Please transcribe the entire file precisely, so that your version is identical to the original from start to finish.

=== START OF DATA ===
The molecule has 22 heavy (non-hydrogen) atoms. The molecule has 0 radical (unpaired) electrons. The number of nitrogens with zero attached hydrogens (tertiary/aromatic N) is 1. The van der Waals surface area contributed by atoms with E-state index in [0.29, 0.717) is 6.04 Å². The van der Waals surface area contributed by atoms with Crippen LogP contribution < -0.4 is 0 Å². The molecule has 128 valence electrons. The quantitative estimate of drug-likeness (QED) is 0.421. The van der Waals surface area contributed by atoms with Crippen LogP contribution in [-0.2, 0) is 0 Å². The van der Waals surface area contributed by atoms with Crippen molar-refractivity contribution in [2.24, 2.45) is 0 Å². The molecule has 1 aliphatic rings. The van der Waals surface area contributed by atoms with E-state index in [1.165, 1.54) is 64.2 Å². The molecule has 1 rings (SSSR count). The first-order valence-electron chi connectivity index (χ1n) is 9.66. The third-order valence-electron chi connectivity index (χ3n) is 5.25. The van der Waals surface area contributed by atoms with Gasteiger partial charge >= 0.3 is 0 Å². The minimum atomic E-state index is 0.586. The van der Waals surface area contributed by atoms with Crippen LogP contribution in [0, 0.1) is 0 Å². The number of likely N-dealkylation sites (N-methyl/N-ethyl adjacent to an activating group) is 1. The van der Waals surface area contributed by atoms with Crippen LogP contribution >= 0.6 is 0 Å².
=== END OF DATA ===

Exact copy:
The molecule has 22 heavy (non-hydrogen) atoms. The molecule has 0 radical (unpaired) electrons. The number of nitrogens with zero attached hydrogens (tertiary/aromatic N) is 1. The van der Waals surface area contributed by atoms with E-state index in [0.29, 0.717) is 6.04 Å². The van der Waals surface area contributed by atoms with Crippen LogP contribution < -0.4 is 0 Å². The molecule has 128 valence electrons. The quantitative estimate of drug-likeness (QED) is 0.421. The van der Waals surface area contributed by atoms with Crippen LogP contribution in [-0.2, 0) is 0 Å². The van der Waals surface area contributed by atoms with Crippen molar-refractivity contribution in [2.24, 2.45) is 0 Å². The molecule has 1 aliphatic rings. The van der Waals surface area contributed by atoms with E-state index in [1.165, 1.54) is 64.2 Å². The molecule has 1 rings (SSSR count). The first-order valence-electron chi connectivity index (χ1n) is 9.66. The third-order valence-electron chi connectivity index (χ3n) is 5.25. The van der Waals surface area contributed by atoms with Gasteiger partial charge >= 0.3 is 0 Å². The minimum atomic E-state index is 0.586. The van der Waals surface area contributed by atoms with Crippen LogP contribution in [0, 0.1) is 0 Å². The number of likely N-dealkylation sites (N-methyl/N-ethyl adjacent to an activating group) is 1. The van der Waals surface area contributed by atoms with Crippen LogP contribution >= 0.6 is 0 Å².